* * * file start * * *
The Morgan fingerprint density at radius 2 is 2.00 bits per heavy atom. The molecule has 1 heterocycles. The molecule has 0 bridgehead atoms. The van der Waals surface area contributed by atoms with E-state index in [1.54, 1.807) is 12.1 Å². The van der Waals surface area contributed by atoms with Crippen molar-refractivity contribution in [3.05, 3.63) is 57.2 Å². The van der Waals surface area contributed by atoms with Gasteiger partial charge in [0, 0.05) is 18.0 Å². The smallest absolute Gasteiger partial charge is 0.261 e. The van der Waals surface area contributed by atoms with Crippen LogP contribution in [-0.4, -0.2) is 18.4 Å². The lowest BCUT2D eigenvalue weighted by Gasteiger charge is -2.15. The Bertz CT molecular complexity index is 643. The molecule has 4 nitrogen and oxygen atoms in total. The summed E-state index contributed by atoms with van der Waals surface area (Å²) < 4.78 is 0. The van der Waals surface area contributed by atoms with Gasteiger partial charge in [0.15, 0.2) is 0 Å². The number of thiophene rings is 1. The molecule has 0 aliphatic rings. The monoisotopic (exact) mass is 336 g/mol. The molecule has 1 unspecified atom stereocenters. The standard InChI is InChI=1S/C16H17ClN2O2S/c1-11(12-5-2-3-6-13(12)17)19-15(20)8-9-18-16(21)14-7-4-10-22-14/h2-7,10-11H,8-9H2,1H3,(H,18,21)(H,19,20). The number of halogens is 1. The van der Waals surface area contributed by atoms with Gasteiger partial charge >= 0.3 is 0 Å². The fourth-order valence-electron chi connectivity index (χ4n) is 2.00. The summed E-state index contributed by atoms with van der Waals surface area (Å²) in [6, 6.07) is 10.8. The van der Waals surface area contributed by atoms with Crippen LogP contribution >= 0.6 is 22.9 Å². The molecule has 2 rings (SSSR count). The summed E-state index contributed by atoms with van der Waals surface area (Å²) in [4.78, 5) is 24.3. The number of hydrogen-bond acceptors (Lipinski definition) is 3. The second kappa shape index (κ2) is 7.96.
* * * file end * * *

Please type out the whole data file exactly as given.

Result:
The Morgan fingerprint density at radius 2 is 2.00 bits per heavy atom. The molecule has 1 heterocycles. The molecule has 0 bridgehead atoms. The van der Waals surface area contributed by atoms with E-state index in [1.54, 1.807) is 12.1 Å². The van der Waals surface area contributed by atoms with Crippen molar-refractivity contribution in [3.05, 3.63) is 57.2 Å². The van der Waals surface area contributed by atoms with Gasteiger partial charge in [0, 0.05) is 18.0 Å². The smallest absolute Gasteiger partial charge is 0.261 e. The van der Waals surface area contributed by atoms with Crippen LogP contribution in [-0.4, -0.2) is 18.4 Å². The lowest BCUT2D eigenvalue weighted by Gasteiger charge is -2.15. The Bertz CT molecular complexity index is 643. The molecule has 4 nitrogen and oxygen atoms in total. The summed E-state index contributed by atoms with van der Waals surface area (Å²) < 4.78 is 0. The van der Waals surface area contributed by atoms with Gasteiger partial charge in [0.15, 0.2) is 0 Å². The number of thiophene rings is 1. The molecule has 0 aliphatic rings. The monoisotopic (exact) mass is 336 g/mol. The molecule has 1 unspecified atom stereocenters. The standard InChI is InChI=1S/C16H17ClN2O2S/c1-11(12-5-2-3-6-13(12)17)19-15(20)8-9-18-16(21)14-7-4-10-22-14/h2-7,10-11H,8-9H2,1H3,(H,18,21)(H,19,20). The number of halogens is 1. The van der Waals surface area contributed by atoms with Gasteiger partial charge >= 0.3 is 0 Å². The fourth-order valence-electron chi connectivity index (χ4n) is 2.00. The summed E-state index contributed by atoms with van der Waals surface area (Å²) in [6, 6.07) is 10.8. The van der Waals surface area contributed by atoms with Crippen LogP contribution >= 0.6 is 22.9 Å². The molecule has 2 rings (SSSR count). The summed E-state index contributed by atoms with van der Waals surface area (Å²) in [4.78, 5) is 24.3. The number of hydrogen-bond acceptors (Lipinski definition) is 3. The second kappa shape index (κ2) is 7.96.